“For dryland, it’s a different story for most growers. With so many 100-degree days and little rain, heat stress has hurt the dryland and even some irrigated. Early planted dryland cotton shed fruit and bloomed out the top in mid-August. The yield will be lower. Later planted dryland is just now ready to bloom out the top. It will get there, but the fruit won’t fully mature.
“Dryland that received big rains recently will benefit. If it was far enough along, rain helped seal fruit sites.
“Stink bugs have been an issue for 2 to 3 weeks primarily in central and northern Oklahoma. Late planted fields with smaller bolls may need insecticide treatments. Guys still need to scout for stink bugs.
“If it’s warm and dry in September and we have a decent early October, irrigated yields could be good after the poor start. However, dryland yields will be hurting for most parts of the state.”
Suhas Vyavhare, Texas A&M AgriLife Extension Entomologist, Lubbock:
“There’s not much insect pressure, but aphids are still out there. Their numbers are below threshold, thanks to good beneficial populations. A few spots needed spraying where late season numbers were too high.
“Bollworm pressure remains light, but growers still need to watch for them until cotton receives 350 heat units after cutout. Bollworms have been light due to late corn and sorghum. When corn and sorghum mature, there could be bollworm flushes.
“Stink bug pressure has decreased after requiring treatments in July.”
Tyler Mays, Texas A&M AgriLife IPM Agent, Hill County:
“Growers are trying to fill bolls on later cotton. Earlier cotton is seeing its first round of defoliation. Potassium deficiency continues. Plants are not able to uptake the potassium needed to fill the boll demand.
“The only pests now are drought and high temperatures in the 100s. There are few aphids, and we’re past the point in which bollworms, stink bugs and lygus bugs are a threat.
“Yields will probably average about 1 bale per acre on the early planted crop. For later fields, it depends on whether they’re in areas that received rain near the bloom stage.”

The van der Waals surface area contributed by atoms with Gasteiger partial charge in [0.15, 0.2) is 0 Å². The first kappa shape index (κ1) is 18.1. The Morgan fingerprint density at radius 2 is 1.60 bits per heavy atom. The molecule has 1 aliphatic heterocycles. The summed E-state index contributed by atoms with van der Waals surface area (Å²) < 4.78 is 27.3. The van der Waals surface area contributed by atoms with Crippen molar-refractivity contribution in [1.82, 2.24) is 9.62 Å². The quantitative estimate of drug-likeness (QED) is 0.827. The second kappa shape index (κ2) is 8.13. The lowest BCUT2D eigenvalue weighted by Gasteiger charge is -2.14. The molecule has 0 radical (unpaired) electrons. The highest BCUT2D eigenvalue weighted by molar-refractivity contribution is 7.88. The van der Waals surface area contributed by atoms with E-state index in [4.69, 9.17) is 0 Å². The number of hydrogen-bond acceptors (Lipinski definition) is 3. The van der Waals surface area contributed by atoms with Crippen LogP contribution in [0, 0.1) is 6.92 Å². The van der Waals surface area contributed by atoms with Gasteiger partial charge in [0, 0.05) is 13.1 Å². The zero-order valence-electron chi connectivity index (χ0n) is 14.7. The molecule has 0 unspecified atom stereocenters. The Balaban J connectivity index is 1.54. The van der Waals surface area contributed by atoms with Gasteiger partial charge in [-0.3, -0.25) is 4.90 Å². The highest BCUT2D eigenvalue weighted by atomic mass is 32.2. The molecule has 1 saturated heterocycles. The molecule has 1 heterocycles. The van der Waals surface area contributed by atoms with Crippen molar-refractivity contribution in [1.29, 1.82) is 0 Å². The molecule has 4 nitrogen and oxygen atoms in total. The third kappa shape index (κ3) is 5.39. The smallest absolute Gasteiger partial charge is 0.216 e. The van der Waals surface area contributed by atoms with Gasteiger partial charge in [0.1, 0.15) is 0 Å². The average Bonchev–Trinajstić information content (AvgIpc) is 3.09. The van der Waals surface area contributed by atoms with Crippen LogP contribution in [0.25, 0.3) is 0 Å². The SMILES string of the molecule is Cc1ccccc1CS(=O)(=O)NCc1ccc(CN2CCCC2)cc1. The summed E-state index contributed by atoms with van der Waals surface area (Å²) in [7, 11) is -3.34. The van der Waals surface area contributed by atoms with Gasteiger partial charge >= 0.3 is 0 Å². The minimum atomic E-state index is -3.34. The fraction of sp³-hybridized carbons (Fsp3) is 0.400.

Randy Norton, University of Arizona Extension Cotton Specialist, Safford:
“Heat stress trial data shows how much 2 weeks without the 110-degree-plus temperatures can help plants. Flowers are fertile and have good pollen.
“Much cotton is yet to make. It’s 3 weeks from setting bolls. With the state’s warm temperatures, flowers set through September 15 can still make a harvestable boll.
“Yields should be better than average, contingent on a favorable fall. The state average is about 1,500 pounds per acre, so we should top that. After a cool weather start, we made up time in late July and early August.
“I’m optimistic about the crop, but there’s still insect pressure. Stink bugs have been constant in parts of the state with severe damage in some fields. Whitefly pressure has tailed off with a few treatments, but no explosion.
“Unfortunately, pigweed is a growing problem. Many fields have them, and they’re likely glyphosate-resistant. If growers have pigweed, they need to get rid of it. Resistance is an issue in Arizona, and growers need to be on top of it.”
Peter Dotray, Texas Tech University Weed Scientist (joint appointment with Texas A&M AgriLife), Lubbock:
“One bonus from the excessive August heat is that it has hindered weed production. However, irrigated fields or dryland areas that received rain could still see late-emerging weeds, likely amaranth pigweed and morning glories.
“Research suggests pigweed coming up in August can still produce 20,000 seeds. Those in September can produce 2,000, and 200 seeds can emerge from October weeds.
“Growers using cultivation may still have an opportunity to layby residual herbicides to carry them through the last cultivation to harvest. Hopefully, they can stay the course and manage late weeds that could hurt production next year.